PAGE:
The Beginning was recorded at Shoebox Recording Studio, a cozy spot that many great artists in town have chosen to work with on albums. Stream The Beginning through Spotify and Apple Music now, and watch the video for “Dreaming” below.
Ottawa-area rockers Elementals are at it again, and they’re pulling no punches. The group have just released their follow-up to their acclaimed 2015 debut I’m Not Here, I’m Not Real, and it’s a real banger. Mother Nature and Her Bipolar Tendencies is a seven-track onslaught of fuzzy guitar riffs, booming bass lines, and percussive thunder, and it’ll leave you wanting more.
So here’s the story. These guys were getting ready to record the album in Chesterville, and two weeks before their bassist parted ways with the band. I’ve known these guys for a few years now, and they’ve always been really tight, so one can imagine how difficult it was for them to wade through the mess and confusion right before hitting the studio. Guitarist and vocalist Cody Smith and drummer Jamie Speck persevered, and rallied the troops to keep on schedule and get the tracks recorded.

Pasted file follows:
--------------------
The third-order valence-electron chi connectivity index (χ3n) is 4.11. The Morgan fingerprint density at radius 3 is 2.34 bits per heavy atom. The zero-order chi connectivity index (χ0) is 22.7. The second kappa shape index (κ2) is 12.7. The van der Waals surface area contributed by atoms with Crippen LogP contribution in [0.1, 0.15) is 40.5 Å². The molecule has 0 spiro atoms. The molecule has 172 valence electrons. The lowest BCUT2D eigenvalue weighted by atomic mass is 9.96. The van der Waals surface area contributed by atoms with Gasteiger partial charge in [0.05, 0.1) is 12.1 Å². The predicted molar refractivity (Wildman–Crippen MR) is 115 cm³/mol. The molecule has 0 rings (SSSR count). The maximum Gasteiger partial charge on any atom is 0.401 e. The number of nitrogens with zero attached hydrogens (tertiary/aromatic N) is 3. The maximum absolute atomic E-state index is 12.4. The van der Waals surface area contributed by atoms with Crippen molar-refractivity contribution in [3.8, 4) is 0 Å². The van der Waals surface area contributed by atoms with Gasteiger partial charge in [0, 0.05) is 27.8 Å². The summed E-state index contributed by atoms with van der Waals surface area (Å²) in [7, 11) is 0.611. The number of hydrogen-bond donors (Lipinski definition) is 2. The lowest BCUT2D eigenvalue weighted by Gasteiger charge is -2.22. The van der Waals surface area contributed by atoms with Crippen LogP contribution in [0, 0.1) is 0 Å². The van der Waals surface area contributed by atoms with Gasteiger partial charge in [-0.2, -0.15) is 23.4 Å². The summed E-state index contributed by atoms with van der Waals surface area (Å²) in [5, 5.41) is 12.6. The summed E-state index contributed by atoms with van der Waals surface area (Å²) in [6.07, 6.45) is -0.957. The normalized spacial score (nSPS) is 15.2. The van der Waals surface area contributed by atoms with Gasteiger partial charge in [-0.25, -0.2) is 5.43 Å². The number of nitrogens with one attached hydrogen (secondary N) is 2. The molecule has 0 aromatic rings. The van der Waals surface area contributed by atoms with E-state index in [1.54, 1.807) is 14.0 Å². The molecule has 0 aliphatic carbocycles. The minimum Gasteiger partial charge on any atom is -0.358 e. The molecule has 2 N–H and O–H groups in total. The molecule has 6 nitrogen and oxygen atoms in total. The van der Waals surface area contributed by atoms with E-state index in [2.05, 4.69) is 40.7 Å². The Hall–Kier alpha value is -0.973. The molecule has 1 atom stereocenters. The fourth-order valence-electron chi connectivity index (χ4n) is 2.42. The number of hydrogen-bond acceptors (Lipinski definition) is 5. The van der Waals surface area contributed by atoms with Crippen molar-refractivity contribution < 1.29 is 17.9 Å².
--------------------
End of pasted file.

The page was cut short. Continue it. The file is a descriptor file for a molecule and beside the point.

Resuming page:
“Mother Nature and Her Bipolar Tendencies was supposed to be a happy experience — a five day getaway to the country to record what we felt were the best songs we’ve written to date,” they explain in a Facebook post in December of last year. “But true to its title, the universe had other plans for us. But one thing remained the same — we believed in these songs. We needed to record them, if not for anybody else, for ourselves. We went in the studio as a two-piece and what followed was almost therapeutic.”
“It made us tighter not only as a band, but as friends too. Moving forward we picked up two new members so that we could play the songs live as they were meant to be.”